Guidelines for Lowering Blood Pressure and Screening for Prostate Cancer

Guidelines for Lowering Blood Pressure and Screening for Prostate Cancer

Our experts reveal top ways you can stay healthy, including when to get tested for cancer risk.

Q: My doc says that if I don’t bring my blood pressure down I am going to have to take anti-hypertensive medications. I hate taking pills, so what should I do? —William T., Gloucester, MA

A: Getting your BP to normal is a key factor in avoiding a stroke or heart attack, let alone impotence. Even if your doc suggests medications (they are effective), we’re guessing lifestyle changes were also recommended. A 16-week study presented at the American Heart Association's Joint Hypertension 2018 Scientific Sessions offers evidence that upgrading your daily habits can make a big difference pretty quickly in your cardiovascular health.

Researchers from the University of North Carolina worked with people who were overweight and had blood pressure in the 130-160/80-99 range. For four months, the participants exercised three times weekly (150 minutes total) and followed the DASH (Dietary Approach to Stop Hypertension) diet. DASH basics are:

  • Six to eight servings a day of whole grains: brown rice, whole-wheat pasta, whole-grain bread (1 serving=1/2c rice, pasta, 1 slice bread )
  • Four to five daily servings of fruits (1 serving=1/2 apple, 1 orange or 8 strawberries)
  • Four to five servings of vegetables daily (1 serving=1/2c cooked green or orange veggies or 1c leafy greens)
  • Two to three servings of low- or no-fat dairy (1 serving=1c low-fat milk or yogurt) 
  • Six ounces daily of lean meats like skinless poultry, salmon and ocean trout
  • Four to five servings of almonds, walnuts, kidney beans, peas, lentils weekly (1 serving=1/2c to 1/3c)
  • Use healthy oils, like EVOO, and avoid saturated and trans fats, minimize alcohol and drink plenty of coffee (check out more details on the DASH diet at

The results: Study participants lost around 19 pounds, reduced systolic BP (top number) by 16 points and diastolic (lower number) by 10! Ask your doctor if you can try that approach first. Remember, if you want to avoid a stroke, you want your BP below 125/85.

Q: My dad is 75 and his recent PSA test indicates he has prostate cancer. He’s been to several doctors and they have different opinions about how to treat it. What guidelines should we pay attention to? —Glen J., Knoxville, TN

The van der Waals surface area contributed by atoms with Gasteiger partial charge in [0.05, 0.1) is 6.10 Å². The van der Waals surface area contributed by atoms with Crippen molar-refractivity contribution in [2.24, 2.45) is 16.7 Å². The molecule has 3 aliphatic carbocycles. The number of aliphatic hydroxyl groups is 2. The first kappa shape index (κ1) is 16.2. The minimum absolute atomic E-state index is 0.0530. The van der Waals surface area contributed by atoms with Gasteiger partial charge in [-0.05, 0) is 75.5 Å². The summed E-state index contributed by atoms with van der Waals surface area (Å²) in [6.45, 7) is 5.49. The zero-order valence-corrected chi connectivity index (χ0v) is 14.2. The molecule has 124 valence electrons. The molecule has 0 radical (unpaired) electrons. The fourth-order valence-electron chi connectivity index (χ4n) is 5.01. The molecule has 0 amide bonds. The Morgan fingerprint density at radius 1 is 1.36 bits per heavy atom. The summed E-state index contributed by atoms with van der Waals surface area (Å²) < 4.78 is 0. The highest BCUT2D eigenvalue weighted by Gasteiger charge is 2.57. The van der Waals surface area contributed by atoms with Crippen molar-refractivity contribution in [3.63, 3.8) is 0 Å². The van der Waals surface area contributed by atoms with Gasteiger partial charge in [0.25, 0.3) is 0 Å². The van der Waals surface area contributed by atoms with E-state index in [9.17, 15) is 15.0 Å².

A: The answer to your question depends on what other diagnostic tests he’s had and how the cancer has advanced. Each case is unique: That’s true for the more than 180,000 men in the US who will be diagnosed with prostate cancer this year, and the more than 40,000 who will die of the disease. But here’s a basic overview.

The traditional tests for prostate cancer have been a digital rectal exam and the PSA (prostate specific antigen) blood test. But the PSA screening results in an astoundingly high number of false positives, which can lead to overdiagnosis, overtreatment, and unnecessary risks for incontinence and impotence.

Additionally, even if a diagnosis from a PSA test is correct, when prostate cancer is detected in men older than 70, it’s often very slow moving. Watchful waiting along with active monitoring is generally the smart move—especially when bolstered by smart lifestyle choices such as stress management, smart nutrition, physical activity and avoiding toxins, including tobacco. If, eventually, the cancer progresses, an MRI and a prostate biopsy provide information needed (a Gleason score) to make your best treatment decision.

A recent study from the University of North Carolina estimates that treating prostate cancer in men 70 and older has cost Medicare $1.2 billion over the last three years. And $451 million of that was spent on treatments for men with a Gleason score of 6, which the researchers believe should be, “considered to be low-grade disease and best managed using active surveillance rather than aggressive treatment.”

So if and when your dad gets a Gleason score, then it will be time to talk with his prostate specialist about the balance of benefits versus possible harms of the many treatment options that are now available.

Medically reviewed in January 2020.

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